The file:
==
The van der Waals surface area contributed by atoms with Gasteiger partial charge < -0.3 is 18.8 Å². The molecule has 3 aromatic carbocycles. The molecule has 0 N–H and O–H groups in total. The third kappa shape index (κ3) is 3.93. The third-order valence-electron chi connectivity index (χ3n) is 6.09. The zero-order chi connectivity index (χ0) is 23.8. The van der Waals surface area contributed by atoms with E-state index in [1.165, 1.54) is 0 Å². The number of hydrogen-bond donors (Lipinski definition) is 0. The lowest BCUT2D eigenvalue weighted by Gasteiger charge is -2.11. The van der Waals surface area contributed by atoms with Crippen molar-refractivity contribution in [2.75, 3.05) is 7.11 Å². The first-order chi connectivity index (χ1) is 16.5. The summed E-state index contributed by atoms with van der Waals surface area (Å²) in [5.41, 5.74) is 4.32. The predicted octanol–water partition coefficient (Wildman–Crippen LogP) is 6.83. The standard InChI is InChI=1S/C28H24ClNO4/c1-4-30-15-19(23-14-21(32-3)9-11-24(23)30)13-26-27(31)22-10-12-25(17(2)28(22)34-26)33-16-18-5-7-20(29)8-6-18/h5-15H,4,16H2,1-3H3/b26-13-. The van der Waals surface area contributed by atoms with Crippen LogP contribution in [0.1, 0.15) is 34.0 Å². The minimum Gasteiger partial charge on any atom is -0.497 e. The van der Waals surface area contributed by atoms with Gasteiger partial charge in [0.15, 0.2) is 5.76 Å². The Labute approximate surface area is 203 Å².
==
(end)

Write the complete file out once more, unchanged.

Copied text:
The van der Waals surface area contributed by atoms with Gasteiger partial charge < -0.3 is 18.8 Å². The molecule has 3 aromatic carbocycles. The molecule has 0 N–H and O–H groups in total. The third kappa shape index (κ3) is 3.93. The third-order valence-electron chi connectivity index (χ3n) is 6.09. The zero-order chi connectivity index (χ0) is 23.8. The van der Waals surface area contributed by atoms with E-state index in [1.165, 1.54) is 0 Å². The number of hydrogen-bond donors (Lipinski definition) is 0. The lowest BCUT2D eigenvalue weighted by Gasteiger charge is -2.11. The van der Waals surface area contributed by atoms with Crippen molar-refractivity contribution in [2.75, 3.05) is 7.11 Å². The first-order chi connectivity index (χ1) is 16.5. The summed E-state index contributed by atoms with van der Waals surface area (Å²) in [5.41, 5.74) is 4.32. The predicted octanol–water partition coefficient (Wildman–Crippen LogP) is 6.83. The standard InChI is InChI=1S/C28H24ClNO4/c1-4-30-15-19(23-14-21(32-3)9-11-24(23)30)13-26-27(31)22-10-12-25(17(2)28(22)34-26)33-16-18-5-7-20(29)8-6-18/h5-15H,4,16H2,1-3H3/b26-13-. The van der Waals surface area contributed by atoms with Crippen LogP contribution in [0.1, 0.15) is 34.0 Å². The minimum Gasteiger partial charge on any atom is -0.497 e. The van der Waals surface area contributed by atoms with Gasteiger partial charge in [0.15, 0.2) is 5.76 Å². The Labute approximate surface area is 203 Å².